Life of an Entrepreneur--the Jury Summons
Gregory Alan Bolcer stashed this in Startups
There's nothing more frustrating than being an entrepreneur and receiving a Jury summons. There is no being excused from Jury Duty as an entrepreneur. Excuses range from financial hardship--probably the closest to what a Jury summons means to an entrepreneur, though their narrow definition of hardship is highly skewed to soley wage-earning, fulltime workers. The second is 6 month postponement. If any high tech entrepreneur had a crystal ball and could tell if their company would be in a place that they could let one of their key people disappear in 6 months because the company is doing so well, that crystal ball would be worth a mint.
If you are personally responsible for the viability, health, customer adoption, and funding of a startup when seconds and minutes count as the difference between being around next month, then a week of Jury duty can be devastating. Even worse, if you actually have investors and employees that at great risk to their own money and careers are depending on you to keep the company moving forward and viable, how do you convey that to someone who has never done a startup or been an entrepreneur themselves?
There should be an entrepreneur exemption for Jury Duty.
No there shouldn't be an entrepreneur exemption?
There should be a medical researcher exemption. Someone looking for a cure ....
I can see that, but there already are peace officer and government worker exemptions. I see your point though, not all of them are time critical. I think the point is, not all availabilities are equal. If people's lives, jobs, or livelihoods critically depend on you and are time critical or recusal-based, then I say go ahead. Step one is to seriously revamp the pre-jury selection/jury pool process. I think lawyers should be able to electronically choose from a jury pool with various pre-qualifying questions online without the mandatory waste of time which is in-person jury pool waiting. Step two is that I think there should be more subject-specific professional juries. Not like a grand jury, but more like people who are familiar with the specific issues relevant to a class of cases. They would be professionally selected and compensated. Step three is that there are many employers and people who are available to serve on juries and are more willing to. Why not qualify people by availability? Last time I posted something about professional juries, I got half a dozen inquiries about people trying to pay someone to go to jury duty for them. Just to be clear: *that's* highly illegal and not what I'm talking about by professional juries.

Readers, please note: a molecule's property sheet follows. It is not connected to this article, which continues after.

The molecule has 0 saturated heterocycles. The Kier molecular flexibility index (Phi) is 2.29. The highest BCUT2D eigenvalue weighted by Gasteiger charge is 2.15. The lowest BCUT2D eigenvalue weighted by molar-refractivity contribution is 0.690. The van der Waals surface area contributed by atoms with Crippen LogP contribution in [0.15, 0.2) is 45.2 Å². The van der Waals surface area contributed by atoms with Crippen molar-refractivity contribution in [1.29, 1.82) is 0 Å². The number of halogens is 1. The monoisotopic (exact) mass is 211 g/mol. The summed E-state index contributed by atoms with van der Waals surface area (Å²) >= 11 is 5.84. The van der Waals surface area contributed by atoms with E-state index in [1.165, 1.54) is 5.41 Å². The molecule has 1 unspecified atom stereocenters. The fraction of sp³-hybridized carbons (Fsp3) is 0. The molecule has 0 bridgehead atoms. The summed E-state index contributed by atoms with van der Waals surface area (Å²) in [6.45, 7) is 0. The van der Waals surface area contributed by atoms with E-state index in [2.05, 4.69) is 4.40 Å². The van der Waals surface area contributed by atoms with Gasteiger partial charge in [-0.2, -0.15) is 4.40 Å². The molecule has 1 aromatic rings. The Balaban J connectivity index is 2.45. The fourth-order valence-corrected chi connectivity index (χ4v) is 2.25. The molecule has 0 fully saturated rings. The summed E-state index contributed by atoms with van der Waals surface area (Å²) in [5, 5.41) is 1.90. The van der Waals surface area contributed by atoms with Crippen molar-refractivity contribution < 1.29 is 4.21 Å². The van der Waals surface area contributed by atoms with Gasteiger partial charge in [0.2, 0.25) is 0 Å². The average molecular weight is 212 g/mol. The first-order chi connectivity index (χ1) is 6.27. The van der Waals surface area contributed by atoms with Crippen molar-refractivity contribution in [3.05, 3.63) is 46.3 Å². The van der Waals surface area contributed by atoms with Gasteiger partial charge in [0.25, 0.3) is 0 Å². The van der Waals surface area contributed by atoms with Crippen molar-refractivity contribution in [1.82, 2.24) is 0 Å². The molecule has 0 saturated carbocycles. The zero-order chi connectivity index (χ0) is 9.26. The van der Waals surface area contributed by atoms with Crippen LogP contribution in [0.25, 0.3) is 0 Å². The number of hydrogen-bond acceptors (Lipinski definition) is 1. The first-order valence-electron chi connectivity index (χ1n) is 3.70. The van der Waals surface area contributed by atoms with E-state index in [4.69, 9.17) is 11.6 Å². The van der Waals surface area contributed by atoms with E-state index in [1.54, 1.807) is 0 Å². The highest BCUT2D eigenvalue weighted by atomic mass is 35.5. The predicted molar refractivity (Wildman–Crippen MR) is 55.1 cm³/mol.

Can someone tell me how a reasonable verdict should be expected from the person, who's brain is completely occupied by their business on hold for weeks?
People's brains are completely occupied with all sorts of stuff.
Ok, now I know why Zimmerman is free.
who would serve on juries then? would the justice system improve with better juries? Most cases do not go to court.
I do like some of the screening people done randomly and electronically.
People with normal jobs would serve on them.
you're thinking like a normal person. get your crazy on. do a little homework on the case. then, when you get interviewed by the defense/prosecution team just unleash it. become their worst nightmare juror. you'll get "released" from your obligation. and it may be just the right way to spend a little time away from the grind so that creative inspiration will stay juiced for your startup. just sayin'... life's short. have fun.
Sadly, the strategy Christine mentions does work.
If you really want out of jury duty, unleash it.
liz lemon's star wars?
I like it! Although, they don't really tell you about the case until after the question you, right? Last time I was in Jury Duty I sat around for two days doing nothing with 500 other people before they told us we could all go home.
@Adam I'd be a little concerned being "marked" as a crazy person, plus despite not having time to do it due to very pressing obligations, I do take my civic responsibility seriously. You have to look at it from the other side. If I depended on a jury for resolution of some issue regarding deep conviction (the only way it would get to court), then I would want the jury to be responsible.
so, you can usually get on state's online court systems and see case information. i'm a fan of the get your crazy on and get out of it approach exactly for the reason Jared called out: if you aren't all in you are not serving justice or due process - and those dependent on it - well at all. in fact, you just might be the reason it fails. and i don't believe the cost is worth it. but that's just me.
@Greg, pull a Nick Easter: Tell the judge you need to compete in the Madden Challenge.